Who owns the phase II rights is not discussed here but who ultimately pays for these phase III trials in China, Europe, and the U.S. could be a very big deal from a transfer pricing perspective if this treatment gets regulatory approval. But what is this FDA’s compassionate use program? Gilead is working closely with global health authorities to respond to the novel coronavirus (COVID-19) outbreak through the appropriate experimental use of the investigational compound remdesivir. Together with the U.S. Food and Drug Administration (FDA), Centers for Disease Control and Prevention (CDC), Department of Health and Human Services (DHHS), National Institute of Allergies and Infectious Diseases (NIAID) and Department of Defense (DoD) – CBRN Medical; the China CDC and National Medical Product Administration (NMPA); the World Health Organization (WHO); and researchers and clinicians across Europe and Asia; Gilead is focused on contributing our antiviral expertise and resources to help patients and communities fighting COVID-19. Gilead is getting a lot of patients inflicted with COVID-19 as basically experiments (dare I say lab rats) for their phase III testing so giving their treatment away for now should help their long-term prospects. We also heard a lot about this being an orphan drug:
Gilead Sciences Inc on Wednesday took the unusual step of asking the U.S. Food and Drug Administration to rescind a controversial orphan drug designation the agency had granted for the biotech company’s potential coronavirus treatment remdesivir just 48 hours earlier…The company was criticized by lawmakers and patient advocates after receiving the orphan designation on Monday for the experimental antiviral drug, saying it was taking advantage of the rapidly accelerating health crisis…. Orphan status is granted by the FDA to encourage development of drugs for rare conditions. The designation comes with a seven-year marketing exclusivity period if the drug is approved, and other benefits such as potentially faster approvals.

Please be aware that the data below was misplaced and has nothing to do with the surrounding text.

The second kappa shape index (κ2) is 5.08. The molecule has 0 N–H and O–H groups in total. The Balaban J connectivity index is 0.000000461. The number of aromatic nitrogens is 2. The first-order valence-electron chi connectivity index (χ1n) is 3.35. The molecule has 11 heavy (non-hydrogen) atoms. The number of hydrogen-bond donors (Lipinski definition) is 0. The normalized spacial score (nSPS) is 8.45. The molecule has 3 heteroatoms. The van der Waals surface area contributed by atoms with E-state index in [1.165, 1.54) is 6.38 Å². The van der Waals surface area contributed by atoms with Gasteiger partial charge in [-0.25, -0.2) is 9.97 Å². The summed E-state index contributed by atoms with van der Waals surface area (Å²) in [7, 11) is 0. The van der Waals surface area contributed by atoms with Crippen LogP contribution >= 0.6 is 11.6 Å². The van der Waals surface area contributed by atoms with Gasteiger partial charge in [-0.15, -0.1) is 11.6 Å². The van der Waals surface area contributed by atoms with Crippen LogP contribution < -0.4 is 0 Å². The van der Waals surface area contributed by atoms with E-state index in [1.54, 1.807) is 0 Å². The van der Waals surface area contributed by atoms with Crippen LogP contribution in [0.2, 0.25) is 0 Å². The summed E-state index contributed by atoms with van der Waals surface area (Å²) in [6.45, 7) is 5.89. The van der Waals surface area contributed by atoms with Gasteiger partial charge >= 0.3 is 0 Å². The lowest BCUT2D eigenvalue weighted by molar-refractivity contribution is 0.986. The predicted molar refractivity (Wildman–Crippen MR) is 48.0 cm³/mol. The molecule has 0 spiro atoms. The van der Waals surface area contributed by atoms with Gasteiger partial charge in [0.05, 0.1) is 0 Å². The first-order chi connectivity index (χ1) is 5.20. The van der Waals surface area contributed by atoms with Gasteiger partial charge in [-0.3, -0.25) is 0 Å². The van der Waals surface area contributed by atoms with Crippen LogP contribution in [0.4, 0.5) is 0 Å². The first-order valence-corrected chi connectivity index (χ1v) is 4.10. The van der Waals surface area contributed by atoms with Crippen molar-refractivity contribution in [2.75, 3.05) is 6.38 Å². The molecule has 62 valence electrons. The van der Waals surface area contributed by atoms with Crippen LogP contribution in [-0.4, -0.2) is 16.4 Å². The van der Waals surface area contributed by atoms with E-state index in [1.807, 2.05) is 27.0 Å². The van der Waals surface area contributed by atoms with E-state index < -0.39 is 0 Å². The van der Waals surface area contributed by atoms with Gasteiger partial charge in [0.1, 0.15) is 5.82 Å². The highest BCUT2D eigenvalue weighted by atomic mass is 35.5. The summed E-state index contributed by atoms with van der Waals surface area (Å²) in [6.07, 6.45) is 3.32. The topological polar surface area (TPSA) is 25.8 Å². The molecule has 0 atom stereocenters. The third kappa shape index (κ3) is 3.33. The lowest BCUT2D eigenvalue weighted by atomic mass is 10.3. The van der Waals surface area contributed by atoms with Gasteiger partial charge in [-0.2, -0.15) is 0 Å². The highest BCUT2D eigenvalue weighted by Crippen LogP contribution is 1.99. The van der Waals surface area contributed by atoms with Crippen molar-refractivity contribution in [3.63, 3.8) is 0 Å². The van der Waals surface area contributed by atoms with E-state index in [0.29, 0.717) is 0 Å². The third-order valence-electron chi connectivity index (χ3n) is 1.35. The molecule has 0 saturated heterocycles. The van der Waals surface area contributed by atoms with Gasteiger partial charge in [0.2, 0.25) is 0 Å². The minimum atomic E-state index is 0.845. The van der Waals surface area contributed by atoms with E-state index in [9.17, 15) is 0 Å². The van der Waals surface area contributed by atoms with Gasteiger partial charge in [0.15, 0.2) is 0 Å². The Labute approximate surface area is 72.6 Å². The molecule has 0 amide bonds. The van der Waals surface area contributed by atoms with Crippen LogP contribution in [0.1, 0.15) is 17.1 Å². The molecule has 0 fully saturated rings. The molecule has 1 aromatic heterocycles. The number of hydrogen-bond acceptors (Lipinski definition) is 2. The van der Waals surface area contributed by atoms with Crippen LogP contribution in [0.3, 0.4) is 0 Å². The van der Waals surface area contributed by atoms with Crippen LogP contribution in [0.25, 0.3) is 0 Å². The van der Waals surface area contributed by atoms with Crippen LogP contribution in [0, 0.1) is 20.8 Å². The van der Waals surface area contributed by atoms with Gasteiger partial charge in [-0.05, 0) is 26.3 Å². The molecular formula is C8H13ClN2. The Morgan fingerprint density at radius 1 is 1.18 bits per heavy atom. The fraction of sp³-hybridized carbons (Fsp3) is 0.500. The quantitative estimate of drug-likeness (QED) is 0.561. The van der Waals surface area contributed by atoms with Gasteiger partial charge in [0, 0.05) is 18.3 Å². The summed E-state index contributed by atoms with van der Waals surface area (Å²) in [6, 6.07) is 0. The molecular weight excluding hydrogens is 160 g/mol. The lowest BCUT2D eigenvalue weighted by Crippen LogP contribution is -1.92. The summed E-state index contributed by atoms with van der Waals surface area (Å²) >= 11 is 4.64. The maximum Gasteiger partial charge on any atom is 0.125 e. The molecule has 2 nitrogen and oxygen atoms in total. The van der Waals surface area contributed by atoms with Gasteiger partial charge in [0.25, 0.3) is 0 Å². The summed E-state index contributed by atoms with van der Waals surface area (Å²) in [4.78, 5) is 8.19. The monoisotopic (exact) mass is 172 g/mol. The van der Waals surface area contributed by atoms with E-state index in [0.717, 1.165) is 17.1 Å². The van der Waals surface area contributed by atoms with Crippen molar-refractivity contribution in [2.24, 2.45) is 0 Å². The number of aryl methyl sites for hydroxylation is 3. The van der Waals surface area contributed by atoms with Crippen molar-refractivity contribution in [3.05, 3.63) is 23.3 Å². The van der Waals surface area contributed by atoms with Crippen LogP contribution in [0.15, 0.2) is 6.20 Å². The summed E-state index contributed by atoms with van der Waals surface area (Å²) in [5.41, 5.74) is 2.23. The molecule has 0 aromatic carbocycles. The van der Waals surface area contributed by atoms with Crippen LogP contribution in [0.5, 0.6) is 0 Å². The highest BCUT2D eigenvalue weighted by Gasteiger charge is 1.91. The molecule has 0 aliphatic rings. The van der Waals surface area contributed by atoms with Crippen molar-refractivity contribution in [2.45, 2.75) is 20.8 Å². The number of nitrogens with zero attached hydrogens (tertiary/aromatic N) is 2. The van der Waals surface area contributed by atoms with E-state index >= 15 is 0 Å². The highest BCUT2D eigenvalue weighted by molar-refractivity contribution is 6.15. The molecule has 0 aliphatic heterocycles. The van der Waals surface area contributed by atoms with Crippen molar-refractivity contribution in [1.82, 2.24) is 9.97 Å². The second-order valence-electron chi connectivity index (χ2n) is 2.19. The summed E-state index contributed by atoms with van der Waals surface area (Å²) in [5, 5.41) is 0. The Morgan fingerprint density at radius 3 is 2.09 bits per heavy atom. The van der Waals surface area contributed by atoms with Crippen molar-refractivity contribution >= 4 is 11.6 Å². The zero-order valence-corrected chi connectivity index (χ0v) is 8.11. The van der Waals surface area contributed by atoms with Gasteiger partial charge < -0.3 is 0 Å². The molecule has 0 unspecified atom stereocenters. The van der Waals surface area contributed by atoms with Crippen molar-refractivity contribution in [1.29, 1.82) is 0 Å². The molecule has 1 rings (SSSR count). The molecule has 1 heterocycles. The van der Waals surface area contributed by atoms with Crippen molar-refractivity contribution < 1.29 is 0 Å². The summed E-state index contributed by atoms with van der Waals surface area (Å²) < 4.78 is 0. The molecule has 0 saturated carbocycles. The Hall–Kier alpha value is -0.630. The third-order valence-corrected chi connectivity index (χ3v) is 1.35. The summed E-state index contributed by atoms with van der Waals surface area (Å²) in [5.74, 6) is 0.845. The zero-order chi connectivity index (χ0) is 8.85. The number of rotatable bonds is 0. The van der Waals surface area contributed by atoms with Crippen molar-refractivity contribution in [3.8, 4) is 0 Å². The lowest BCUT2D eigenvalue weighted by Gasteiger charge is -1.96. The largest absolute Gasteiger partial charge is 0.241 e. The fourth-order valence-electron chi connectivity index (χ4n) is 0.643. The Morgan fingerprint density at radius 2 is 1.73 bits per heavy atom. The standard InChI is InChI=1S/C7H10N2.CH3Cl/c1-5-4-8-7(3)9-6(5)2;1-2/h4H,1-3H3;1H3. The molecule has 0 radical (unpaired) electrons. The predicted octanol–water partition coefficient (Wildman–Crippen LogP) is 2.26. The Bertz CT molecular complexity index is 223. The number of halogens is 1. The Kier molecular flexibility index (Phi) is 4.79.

COVID-19 is not a rare disease but I suspect the FDA really wanted to accelerate the phase III trials for obvious reason. Of course, “marketing exclusivity” is a polite way of saying Gilead would not face unfettered competition. I suspect Gilead will rely on a host of third party contract manufacturers to gear up production as fast as possible. The contract manufacturers will like be paid a competitive price. The real issue is how will Gilead as the owner of intangibles as well as the distributor price its treatment? The profits from mere distribution will likely be modest but the profits attributable to any marketing and product intangibles could potentially be more substantial if this product succeeds. That is the key transfer pricing issue and how would reasonably deal with this issue depend on a lot of information not yet in the public domain. I suspect China, the U.S., and Europe as well as the rest of the world are more consumed with getting an effective treatment. Pricing issues come next and this worrying about how any profits get taxed on a worldwide basis is a tertiary concern. But if this all works out – at least we have hopefully laid a foundation for this last concern.